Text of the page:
What did the first multicellular animals of early Earth resemble? A recent discovery that specimens of the fossil Dickinsonia were fragmented due to being lifted off the seafloor by ancient currents propelled a team of UC Riverside researchers one step closer to answering questions of early evolution and life on the planet.
Led by second-year earth science graduate student Scott Evans and other UCR paleontologists, the research showed that sand had accumulated underneath Dickinsonia after being lifted, which strongly suggests the organism was mobile, free-living and unattached to the seafloor.
Resembling a ribbed oval, Dickinsonia, a fossil of the Ediacaran biota, inhabited the ancient seafloor some 550 million years ago and now can be found in abundance in South Australia, which is where Evans and Professor of Paleobiology Mary Droser first took notice of the fossils.
“When we started to look at these guys we found an unusually large number of them had parts where it looked like the body was missing. The question became, ‘why are we missing a part of these exceptionally well-preserved fossils?’” Evans explained.
Evans showed that the lift markings on Dickinsonia are all oriented in the same direction, which is reputable evidence that it was a current lifting them up and eliminated hypotheses of the fossil being fungus or lichen. Predation was also eliminated as a possible answer for the lift markings because predation at that time was nonexistent.
“We know that currents affected these organisms. We looked up the margin of the missing piece to look to see if it was jagged, but it was always smooth, which is evidence that it’s not getting ripped apart,” he expressed. “This is evidence that they are not some organism that lives attached to the sea floor, but something that is a distinct entity and can be lifted off.”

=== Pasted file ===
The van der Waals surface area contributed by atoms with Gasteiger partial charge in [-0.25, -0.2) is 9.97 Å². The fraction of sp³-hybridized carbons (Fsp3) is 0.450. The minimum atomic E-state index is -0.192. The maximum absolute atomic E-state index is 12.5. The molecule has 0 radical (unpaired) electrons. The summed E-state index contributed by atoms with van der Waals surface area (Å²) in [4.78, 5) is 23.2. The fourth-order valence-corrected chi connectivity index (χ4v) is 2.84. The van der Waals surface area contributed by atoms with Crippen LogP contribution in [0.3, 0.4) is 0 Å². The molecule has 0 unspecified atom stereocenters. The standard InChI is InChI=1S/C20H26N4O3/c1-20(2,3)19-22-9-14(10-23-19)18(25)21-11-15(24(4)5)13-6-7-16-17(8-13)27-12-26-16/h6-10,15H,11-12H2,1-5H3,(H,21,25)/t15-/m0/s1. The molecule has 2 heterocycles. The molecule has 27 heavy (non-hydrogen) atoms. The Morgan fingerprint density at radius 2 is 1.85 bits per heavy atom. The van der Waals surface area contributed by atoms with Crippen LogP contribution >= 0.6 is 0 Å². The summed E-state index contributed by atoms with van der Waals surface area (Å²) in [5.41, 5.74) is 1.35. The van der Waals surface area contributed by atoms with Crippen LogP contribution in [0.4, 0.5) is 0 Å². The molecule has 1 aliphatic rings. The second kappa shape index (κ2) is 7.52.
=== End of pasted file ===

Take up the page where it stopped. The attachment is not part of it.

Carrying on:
Dickinsonia remains on the radar of paleontologists because these enigmatic animals are the first substantial and complex multicellular organisms, ranging from the size of a human pinky toe to a small table. Yet, according to Droser, there is much unknown about these animals, who were present in a time of great diversity and evolutionary experimentation.
“We have no idea what this thing was. It was common. We think it’s an animal, but these are all very much just starting places of trying to figure out,” Droser explained. “We’re working on really documenting its ability to move, so you can start to imagine something that might have been on the seafloor and eating through its underside and when a current comes, it lifts it up because it’s not firmly attached.
For Evans, this fossil not only provides a special lens with which to view the past, but also a progressive step for the study of evolution.
“When we look at a fossil, you can see where it lived, you can learn more about the Ediacaran, not just the biology of the organism that lived, but what was the seafloor like (and) how was it affected by the waves,” he noted. “This biota is a huge step in evolution.”
“When we look to find life on other planets, we run the experiment of advent life on this planet and the evolution of life on this planet. So you go back in time to say how did life evolve? And so this is at the very beginning, these are the very first multicellular animals on the planet,” Droser said. “It’s the very beginning stage of multicellular life evolving. It’s a phenomenal time in life’s history and we still don’t know much about it.”